Fiction: Afterlife (Chapter 12)

by Mike Monroe on March 24, 2014


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If you’ve never read Afterlife before, click here to go to the first chapter.

Photo by Jay Hood

Afterlife is a sci fi/western action serial published every other week. Join us in a post-apocalyptic journey through a future where life has become little more than a struggle for survival. However, where there’s life, there’s always hope.

Read the previous chapter here:

Afterlife, Volume 1, Chapter 11


Herman Rennock talks to Mavery Thomas, a reporter.
Devin Hellier interrogates and kills Doctor Thomas and his employees.
Abby and her companions are immobilized by disruptors and attacked.

Find the Table of Contents page here.


Afterlife, Volume 1, Chapter 12


Nat provided covering fire with his shotgun while Bobby ran out to help Abby. Nat tossed his rifle to Pastor Earl, who was hiding behind his own sand bike, and Earl also started firing. There were some people hiding behind six sand bikes several dunes away who were firing bullets from old-style weapons at them. Probably bandits, Bobby figured. Rennock’s men didn’t use disruptor and bullet tactics. They relied on their technology. Booms, cracks, and pops filled the desert with sound as Bobby ran over to Abby and helped her up, hoping the covering fire would prevent any of the bandits from shooting him. Once Abby’s arm was wrapped around his shoulder, Bobby ran with her to his sand bike, where both of them ducked down and hid as bullets whizzed by above. “What the hell were you doing?” Bobby asked Abby as Nat and Pastor Earl stopped firing.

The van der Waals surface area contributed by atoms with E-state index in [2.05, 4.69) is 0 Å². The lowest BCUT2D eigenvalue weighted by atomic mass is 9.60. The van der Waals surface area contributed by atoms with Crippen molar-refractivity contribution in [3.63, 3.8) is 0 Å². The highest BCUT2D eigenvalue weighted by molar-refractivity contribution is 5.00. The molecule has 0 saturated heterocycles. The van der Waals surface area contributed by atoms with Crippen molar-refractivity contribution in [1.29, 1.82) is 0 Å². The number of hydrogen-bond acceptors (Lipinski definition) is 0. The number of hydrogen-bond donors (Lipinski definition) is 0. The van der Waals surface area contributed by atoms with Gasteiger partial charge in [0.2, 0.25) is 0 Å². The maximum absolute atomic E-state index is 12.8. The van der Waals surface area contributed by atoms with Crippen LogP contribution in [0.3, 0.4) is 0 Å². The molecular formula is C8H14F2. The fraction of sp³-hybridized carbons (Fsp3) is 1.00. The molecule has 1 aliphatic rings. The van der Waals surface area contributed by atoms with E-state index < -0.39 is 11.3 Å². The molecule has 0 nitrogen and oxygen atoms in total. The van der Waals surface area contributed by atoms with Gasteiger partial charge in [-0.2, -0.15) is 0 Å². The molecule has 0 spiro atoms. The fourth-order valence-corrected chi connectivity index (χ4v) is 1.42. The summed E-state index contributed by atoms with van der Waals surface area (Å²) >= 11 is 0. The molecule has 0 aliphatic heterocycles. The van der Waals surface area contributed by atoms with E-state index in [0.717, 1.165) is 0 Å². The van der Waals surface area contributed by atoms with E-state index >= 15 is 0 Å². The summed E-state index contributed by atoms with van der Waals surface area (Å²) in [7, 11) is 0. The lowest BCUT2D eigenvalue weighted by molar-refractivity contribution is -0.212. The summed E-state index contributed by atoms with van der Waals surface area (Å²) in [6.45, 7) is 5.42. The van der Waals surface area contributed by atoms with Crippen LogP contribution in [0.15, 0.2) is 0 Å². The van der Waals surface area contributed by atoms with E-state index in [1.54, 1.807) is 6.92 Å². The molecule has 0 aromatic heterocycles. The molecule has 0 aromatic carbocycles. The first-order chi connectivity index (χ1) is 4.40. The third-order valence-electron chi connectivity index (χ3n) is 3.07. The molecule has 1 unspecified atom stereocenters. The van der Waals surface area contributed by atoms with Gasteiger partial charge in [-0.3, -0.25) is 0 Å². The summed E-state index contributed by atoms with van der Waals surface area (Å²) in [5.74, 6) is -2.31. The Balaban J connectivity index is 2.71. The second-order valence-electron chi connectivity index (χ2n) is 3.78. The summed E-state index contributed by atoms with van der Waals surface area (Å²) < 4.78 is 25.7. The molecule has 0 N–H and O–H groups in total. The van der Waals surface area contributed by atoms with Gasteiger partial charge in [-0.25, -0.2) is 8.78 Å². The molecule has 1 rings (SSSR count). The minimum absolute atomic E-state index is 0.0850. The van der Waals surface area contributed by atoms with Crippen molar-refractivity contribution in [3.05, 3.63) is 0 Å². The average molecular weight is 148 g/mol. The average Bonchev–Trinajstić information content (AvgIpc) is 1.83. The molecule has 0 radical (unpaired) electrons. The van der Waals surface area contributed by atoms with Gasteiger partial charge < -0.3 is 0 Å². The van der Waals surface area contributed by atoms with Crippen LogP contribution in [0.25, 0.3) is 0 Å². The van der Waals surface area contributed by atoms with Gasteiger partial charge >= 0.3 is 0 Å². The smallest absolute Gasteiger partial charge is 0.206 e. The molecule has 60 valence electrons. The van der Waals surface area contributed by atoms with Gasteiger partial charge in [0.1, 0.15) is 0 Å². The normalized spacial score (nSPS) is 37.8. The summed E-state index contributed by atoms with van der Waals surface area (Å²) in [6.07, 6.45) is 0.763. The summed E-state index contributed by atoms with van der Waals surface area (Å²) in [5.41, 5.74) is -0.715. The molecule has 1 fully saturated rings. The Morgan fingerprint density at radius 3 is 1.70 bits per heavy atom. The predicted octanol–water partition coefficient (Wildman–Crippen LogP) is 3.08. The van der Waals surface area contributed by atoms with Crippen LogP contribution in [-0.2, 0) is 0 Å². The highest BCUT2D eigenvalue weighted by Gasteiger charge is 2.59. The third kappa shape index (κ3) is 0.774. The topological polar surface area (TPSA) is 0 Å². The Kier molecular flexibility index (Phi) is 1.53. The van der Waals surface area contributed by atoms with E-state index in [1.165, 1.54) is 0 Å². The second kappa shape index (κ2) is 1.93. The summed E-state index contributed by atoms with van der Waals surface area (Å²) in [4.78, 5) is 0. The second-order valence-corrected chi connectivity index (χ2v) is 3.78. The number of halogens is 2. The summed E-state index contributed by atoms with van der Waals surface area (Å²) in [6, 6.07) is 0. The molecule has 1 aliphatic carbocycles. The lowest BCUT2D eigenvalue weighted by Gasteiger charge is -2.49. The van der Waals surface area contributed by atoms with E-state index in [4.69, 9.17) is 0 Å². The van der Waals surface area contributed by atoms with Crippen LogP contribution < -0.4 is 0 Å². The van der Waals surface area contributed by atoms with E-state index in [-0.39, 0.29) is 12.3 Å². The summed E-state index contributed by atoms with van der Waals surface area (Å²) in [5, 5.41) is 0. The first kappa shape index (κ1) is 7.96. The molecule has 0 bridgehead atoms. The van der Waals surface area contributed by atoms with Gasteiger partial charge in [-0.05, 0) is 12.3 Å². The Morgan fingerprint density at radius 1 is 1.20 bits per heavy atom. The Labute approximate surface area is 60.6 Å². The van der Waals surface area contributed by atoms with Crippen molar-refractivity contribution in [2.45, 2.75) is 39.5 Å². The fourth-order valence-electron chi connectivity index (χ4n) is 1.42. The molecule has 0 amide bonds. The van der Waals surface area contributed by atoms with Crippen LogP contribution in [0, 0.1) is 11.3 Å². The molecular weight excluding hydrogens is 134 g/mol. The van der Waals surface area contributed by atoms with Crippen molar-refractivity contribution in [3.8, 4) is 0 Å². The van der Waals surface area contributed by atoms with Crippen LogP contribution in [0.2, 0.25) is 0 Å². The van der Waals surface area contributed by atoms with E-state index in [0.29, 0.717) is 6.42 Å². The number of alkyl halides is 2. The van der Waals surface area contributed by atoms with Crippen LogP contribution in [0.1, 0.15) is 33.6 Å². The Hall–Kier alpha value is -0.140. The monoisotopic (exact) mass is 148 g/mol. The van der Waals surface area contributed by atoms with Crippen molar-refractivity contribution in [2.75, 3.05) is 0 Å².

“I saw you fly off your bike,” Abby said. “I wanted to help you.”

“You should have stayed in the van,” Bobby said. “All you ended up doing was putting yourself in danger.” Horseman and Michelle continued hiding inside their sports hover car and Pete had disappeared into the back of his van.

“Hey, black boy!” a voice shouted from one of the sand bikes across the dunes.

Bobby thought the voice sounded like a black man’s. He glanced at Abby and she glanced at him, both with confused expressions. “Are you talking to me?” Bobby shouted back.

“Nah,” the voice replied, “I’m talkin’ to the other black boy over there sellin’ out with a bunch of white folks!”

“What are you talking about?” Bobby asked.

“You’re a traitor against your own people!”

Bobby frowned. His Uncle Joe used to say similar things. Uncle Joe had blamed white people for most of his problems. Bobby knew white people weren’t Uncle Joes’ main problem, though. Uncle Joe was Uncle Joe’s main problem. Heroin was Uncle Joe’s main problem. That’s what killed him, anyway. Still, men like Herman Rennock definitely made things harder.

“He hasn’t done anything wrong,” Pastor Earl shouted. “We’re working together!”

“No black man should be workin’ with white people,” another voice shouted from across the dunes. “They’re the enemy!”

“They’re not the enemy!” Bobby responded.

“When’s the last time you been to the Southwest Iron Mines?” the first voice asked. “You seen what they do to our people there? They push slaves to the brink and they drop like flies. That’s how they treat our dead, too, like they’re insects, burnin’ their bodies in the desert and leavin’ whatever’s left to the vultures! They don’t care if we live or die!”